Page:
How To Frame A Client Meeting Around Strengths
August 23, 2016 by Dr. Ryan Niemiec ·
One of the first “homework assignments” I give my new clients is to take the free VIA Survey through my VIA professional site. For a recent client I decided to have her take the survey through my VIA professional site and not show her the results upon completion. Her strengths were then added to my account and I could reveal them to her during our next meeting. It proved to be a very illuminating experience for the client and for me as her coach! We used strengths to explore a common issue that many people have around making decisions. Here is how the conversation went:
“That is it. That describes me!” said the young woman. (I had just showed her that her highest character strength was critical thinking/judgment).
“How do you mean?” I asked, as her coach.
“Well, as it says here, it’s true, I’m very logic-based, I think about the evidence when I’m making decisions, I don’t jump to conclusions.”
“That makes sense from what I know about you. Do you see how judgment/critical thinking plays out in your daily life?”
“Of course. People tell me I’m always ‘in my head.’ I guess because I’m always thinking and analyzing things. It’s how I approach the world. A situation comes up and I go into logic mode and ask myself: what is realistic for this situation? I go to a meeting and I give a different point of view from what everyone else in the room is sharing. I get stuck in a difficult situation and I try to think my way out.”
“Does this strength cause any problems for you?” I wondered.
“Definitely. I can get so indecisive that I freeze up. I don’t know what to do.”
“How does freezing up relate to your judgment strength?”
“Because I use judgment to see all the possible scenarios and options. It’s as if every choice has not 2 but 22 different ways I could respond. My judgment helps me discern the best choice from these. I can usually narrow my choices down to a couple good options but then I just keep thinking and thinking: ‘What about this and what about that?’ I compile so much evidence and rationale for each side that I’m at a lost for which choice to take action with.”
“So what do you do?”
“Well, when I’m on my game, I choose one and go with it. I sort of just know what to do. When I’m not on my game, I sit there, frozen in indecisiveness.”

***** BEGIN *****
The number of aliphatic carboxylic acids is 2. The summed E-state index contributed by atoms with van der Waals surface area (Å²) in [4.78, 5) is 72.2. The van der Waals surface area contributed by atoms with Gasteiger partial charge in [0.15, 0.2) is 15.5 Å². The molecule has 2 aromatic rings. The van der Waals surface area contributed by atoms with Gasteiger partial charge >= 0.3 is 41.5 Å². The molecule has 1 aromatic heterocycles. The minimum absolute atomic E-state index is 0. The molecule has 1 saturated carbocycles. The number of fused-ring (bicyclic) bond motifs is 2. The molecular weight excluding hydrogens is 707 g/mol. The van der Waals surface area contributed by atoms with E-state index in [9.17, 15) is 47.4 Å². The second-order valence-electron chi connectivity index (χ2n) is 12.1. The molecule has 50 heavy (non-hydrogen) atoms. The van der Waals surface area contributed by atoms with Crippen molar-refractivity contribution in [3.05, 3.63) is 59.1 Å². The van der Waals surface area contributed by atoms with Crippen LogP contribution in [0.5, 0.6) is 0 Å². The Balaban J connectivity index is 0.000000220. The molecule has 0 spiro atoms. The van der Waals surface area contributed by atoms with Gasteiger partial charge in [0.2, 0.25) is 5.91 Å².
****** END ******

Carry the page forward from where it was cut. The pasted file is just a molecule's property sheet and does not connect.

“When you are on your game and able to take action with a decision, which of your other character strengths do you think you are calling forth to support your judgment strength?”
“Take a look at this list of character strengths here. As these 24 strengths have been found in all human beings, they are all in you as well…some more strongly than others. Does any strength strike you as a collaborator to your judgment strength?”
“Ok, I see. I will say social intelligence. That helps me consider the emotional perspective of others in making tough decisions. And, it takes me out of the immediate scenario to then look at scenarios in other contexts involving other people to get further insight. But, if the decision I’m stuck on involves my immediate family, then I call forth my strength of love. And, I also ask myself: what’s right for others? What feels like would be best for them? There’s my kindness strength coming forth.
“Interesting, each of those three strengths fall under the virtue of humanity. The humanity virtue is all about connecting with others.”
“Definitely true for me. I value my connections with people. I try to offer something good for others as well as accept what they can offer me.”
“So, to summarize, it sounds like you can get really riddled with indecision. In those situations, your best bet is to turn to relationships – what you can do for others and which decision will be best in benefiting others. And it sounds like your social intelligence strength and your kindness and love strengths will help you get there. Is that right?”
“Yup, that’s me.”
“I want to mention that your strong tendency toward critical thinking and judgment is a wonderful strength – so very important. I hope you take time to really appreciate, maybe even celebrate, this quality within you. Clearly it has served you well in your life – helped you achieve many things, form relationships, and enjoy life. And, at times, our greatest strengths need some support. This is where it appears you can bring forth your “heart” strengths, such as love and kindness, to balance your mind strength of judgment.”
Comments About This Dialogue
Labeling packs a powerful punch. Many of us are accomplished at labeling our bad qualities and problems but less accomplished when it comes to labeling what’s best in us. Labeling of the good (also known as “character strengths-spotting”) is a great starting point for working with strengths. This helps us understand and appreciate our inherent character strengths and, as seen in this dialogue, can help us in understanding our problems (e.g., indecisiveness).
Character strengths-spotting triggers us to…
See the good…
which leads to understanding the good…
which leads to being motivated to be the good…
which leads to acting good….
which leads to spreading the good…
which leads to a stronger society.
More from Dr. Ryan Niemiec and the VIA Institute on Character at www.viacharacter.org
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